Types of Exercise for Arthritis

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Though it may seem counterintuitive, exercise and maintaining a healthy amount of movement is important—and even necessary—for alleviating arthritis pain. If even the idea of running around a track makes your knees hurt, don’t give up quite yet—there are many different options that cater to different skill and ability levels when it comes to types of exercise for arthritis. Read on to learn more and get excited about moving your body!

Why Is Exercise Important?

There are so many reasons why exercise is important, not only for helping ease arthritis symptoms but also for maintaining general health. In general, exercise can help improve your energy levels during the day and your ability to sleep well at night, aid in weight control, help you improve your balance, and boost your overall quality of life.Looking specifically at the benefits of exercise for arthritis, improving your health and fitness levels can help you to strengthen the muscles around your joints as well as maintain bone strength.1

Why are aerobic, range-of-motion, and strength exercises for arthritis important? When you keep the muscles and tissues that surround your joints strong, this helps maintain support for your bones. When the surrounding muscles are weak, it can cause more stress to be put on your joints, which leads to join pain and stiffness.1

Types of Exercise for Arthritis

There are a few different types of activities you can do to help support your muscles and joints. Before you get started, talk to your doctor about your specific arthritis symptoms so you can put together an individualized arthritis exercise routine.


Aerobic exercise is exercise that supports cardiovascular health, as well as helping with weight control and improving energy levels.1 Practicing aerobic exercise at a moderate-intensity level is the most effective and gentle on your body when done often—try to squeeze in some moderate aerobic exercise most days, aiming for 150 minutes total each week, if possible.1 At moderate intensity, you should have an increased breathing rate but still be able to hold a conversation while exercising.1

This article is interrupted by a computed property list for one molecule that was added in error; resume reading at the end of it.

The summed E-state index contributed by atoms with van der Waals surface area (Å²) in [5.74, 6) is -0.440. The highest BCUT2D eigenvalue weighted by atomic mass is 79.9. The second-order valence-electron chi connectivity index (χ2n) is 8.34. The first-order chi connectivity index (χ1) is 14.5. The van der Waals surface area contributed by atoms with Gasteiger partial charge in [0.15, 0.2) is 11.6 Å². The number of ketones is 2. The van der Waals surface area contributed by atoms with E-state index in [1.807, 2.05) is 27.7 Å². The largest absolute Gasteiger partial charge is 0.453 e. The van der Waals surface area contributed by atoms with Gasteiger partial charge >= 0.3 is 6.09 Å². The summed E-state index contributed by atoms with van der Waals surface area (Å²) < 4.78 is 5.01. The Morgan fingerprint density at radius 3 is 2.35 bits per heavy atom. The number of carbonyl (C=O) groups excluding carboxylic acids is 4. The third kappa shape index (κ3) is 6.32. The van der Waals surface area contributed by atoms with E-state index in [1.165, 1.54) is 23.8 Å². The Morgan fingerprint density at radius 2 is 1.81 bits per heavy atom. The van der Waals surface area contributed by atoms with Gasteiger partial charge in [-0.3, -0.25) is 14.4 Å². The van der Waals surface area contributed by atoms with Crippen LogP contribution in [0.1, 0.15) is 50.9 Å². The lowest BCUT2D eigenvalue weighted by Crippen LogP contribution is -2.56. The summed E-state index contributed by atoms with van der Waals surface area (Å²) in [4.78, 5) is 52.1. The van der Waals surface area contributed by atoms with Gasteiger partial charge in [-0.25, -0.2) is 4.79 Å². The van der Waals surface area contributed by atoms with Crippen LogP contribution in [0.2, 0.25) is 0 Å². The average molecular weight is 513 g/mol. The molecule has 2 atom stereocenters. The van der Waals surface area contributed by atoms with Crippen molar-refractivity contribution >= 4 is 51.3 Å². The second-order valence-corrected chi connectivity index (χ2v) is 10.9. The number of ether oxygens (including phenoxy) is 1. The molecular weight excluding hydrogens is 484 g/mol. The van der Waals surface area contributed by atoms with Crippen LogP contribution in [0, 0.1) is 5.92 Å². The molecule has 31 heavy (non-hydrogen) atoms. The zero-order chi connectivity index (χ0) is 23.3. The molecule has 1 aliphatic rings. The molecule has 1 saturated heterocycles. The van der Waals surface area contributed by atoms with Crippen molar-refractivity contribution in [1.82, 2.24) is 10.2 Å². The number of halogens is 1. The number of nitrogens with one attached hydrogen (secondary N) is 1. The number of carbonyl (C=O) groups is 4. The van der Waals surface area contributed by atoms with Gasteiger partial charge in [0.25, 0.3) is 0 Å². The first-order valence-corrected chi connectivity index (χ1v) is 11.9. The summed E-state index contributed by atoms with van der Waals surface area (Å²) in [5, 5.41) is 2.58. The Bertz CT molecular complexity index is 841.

Some ideas for low-impact aerobic exercises for arthritis include:

  • Walking
  • Bicycling
  • Using an elliptical workout machine
  • Swimming.1


One of the most common complaints of living with arthritis is loss of range of motion due to joint stiffness and pain. If you’re familiar with the feeling, trying out a few gentle exercises to improve your range-of-motion might be for you. Range-of-motion exercises for arthritis tend to be simple stretches and movements that aim to relieve stiffness and ultimate allow your joints to function at their full range of motion.1 These exercises are safe to do every day.1

Some ideas for range-of-motion exercises for arthritis include:

  • Raising your arms over your head
  • Rolling your shoulders backwards and forwards1


Strengthening exercises are all about building muscle, with the ultimate goal of supporting and protecting your joints.1 This type of exercise for arthritis is the most particular when it comes to schedule—it’s important to avoid working the same muscle group for multiple days in a row.1 To avoid overworking your muscles and joints when getting started with strength-training, start with three days per week. Take a day to rest between training, and more time if you need it. Once you’ve reached your strength-training goals, you only need to do strengthening exercises two days per week to maintain your muscle levels.1

Some ideas for strengthening exercises for arthritis include:

  • Weight training with free weights
  • Using a weight machine for resistance

Precautions to Take

In any situation—related to arthritis or not—pushing yourself to hard and overdoing it can have consequences. If you experience increased pain or stiffness after you exercise, you might need to take things a little easier. Try doing exercises that are lower in intensity, or breaking up your exercise into shorter increments of time.2 Even if you experience some pain or soreness, try not to give up exercise completely—your body simply needs to acclimate to a new exercise routine.2

In general, any movement is better than no movement. Even if you start slow with some gentle stretching or a daily yoga or tai chi routine, these exercises can help improve your general health and body awareness.1

We hope this article has helped inspire you to add some exercise and activity into your own weekly routine. For more resources on exercise for arthritis, check out our articles on hand, wrist, elbow, knee, foot, and ankle exercises for arthritis relief that you can do at home. Try Voltaren Arthritis Pain Gel as an everyday, OTC treatment to manage arthritis pain flare-ups, while you work towards your strength goals!

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*These statements have not been evaluated by the Food and Drug Administration. These products are not intended to diagnose, treat, cure or prevent any disease.